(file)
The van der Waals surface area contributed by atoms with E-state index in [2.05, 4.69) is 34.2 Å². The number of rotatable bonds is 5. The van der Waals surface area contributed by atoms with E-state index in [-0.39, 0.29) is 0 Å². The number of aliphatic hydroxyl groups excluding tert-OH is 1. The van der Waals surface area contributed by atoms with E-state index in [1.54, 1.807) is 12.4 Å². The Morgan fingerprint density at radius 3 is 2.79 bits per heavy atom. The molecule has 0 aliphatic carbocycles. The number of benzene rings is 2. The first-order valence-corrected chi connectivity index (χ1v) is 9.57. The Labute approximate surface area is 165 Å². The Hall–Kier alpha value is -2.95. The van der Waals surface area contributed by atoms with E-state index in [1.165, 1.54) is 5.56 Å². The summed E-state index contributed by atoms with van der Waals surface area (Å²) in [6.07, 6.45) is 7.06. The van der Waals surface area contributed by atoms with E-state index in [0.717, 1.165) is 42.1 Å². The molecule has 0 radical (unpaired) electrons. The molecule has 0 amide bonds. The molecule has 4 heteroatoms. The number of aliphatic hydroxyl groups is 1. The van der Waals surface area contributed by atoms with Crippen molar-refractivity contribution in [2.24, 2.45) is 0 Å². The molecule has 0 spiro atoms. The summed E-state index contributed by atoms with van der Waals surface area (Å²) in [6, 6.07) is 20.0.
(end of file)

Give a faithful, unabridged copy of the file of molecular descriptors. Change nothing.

The van der Waals surface area contributed by atoms with E-state index in [2.05, 4.69) is 34.2 Å². The number of rotatable bonds is 5. The van der Waals surface area contributed by atoms with E-state index in [-0.39, 0.29) is 0 Å². The number of aliphatic hydroxyl groups excluding tert-OH is 1. The van der Waals surface area contributed by atoms with E-state index in [1.54, 1.807) is 12.4 Å². The Morgan fingerprint density at radius 3 is 2.79 bits per heavy atom. The molecule has 0 aliphatic carbocycles. The number of benzene rings is 2. The first-order valence-corrected chi connectivity index (χ1v) is 9.57. The Labute approximate surface area is 165 Å². The Hall–Kier alpha value is -2.95. The van der Waals surface area contributed by atoms with E-state index in [1.165, 1.54) is 5.56 Å². The summed E-state index contributed by atoms with van der Waals surface area (Å²) in [6.07, 6.45) is 7.06. The van der Waals surface area contributed by atoms with E-state index in [0.717, 1.165) is 42.1 Å². The molecule has 0 radical (unpaired) electrons. The molecule has 0 amide bonds. The molecule has 4 heteroatoms. The number of aliphatic hydroxyl groups is 1. The van der Waals surface area contributed by atoms with Crippen molar-refractivity contribution in [2.24, 2.45) is 0 Å². The molecule has 0 spiro atoms. The summed E-state index contributed by atoms with van der Waals surface area (Å²) in [6, 6.07) is 20.0.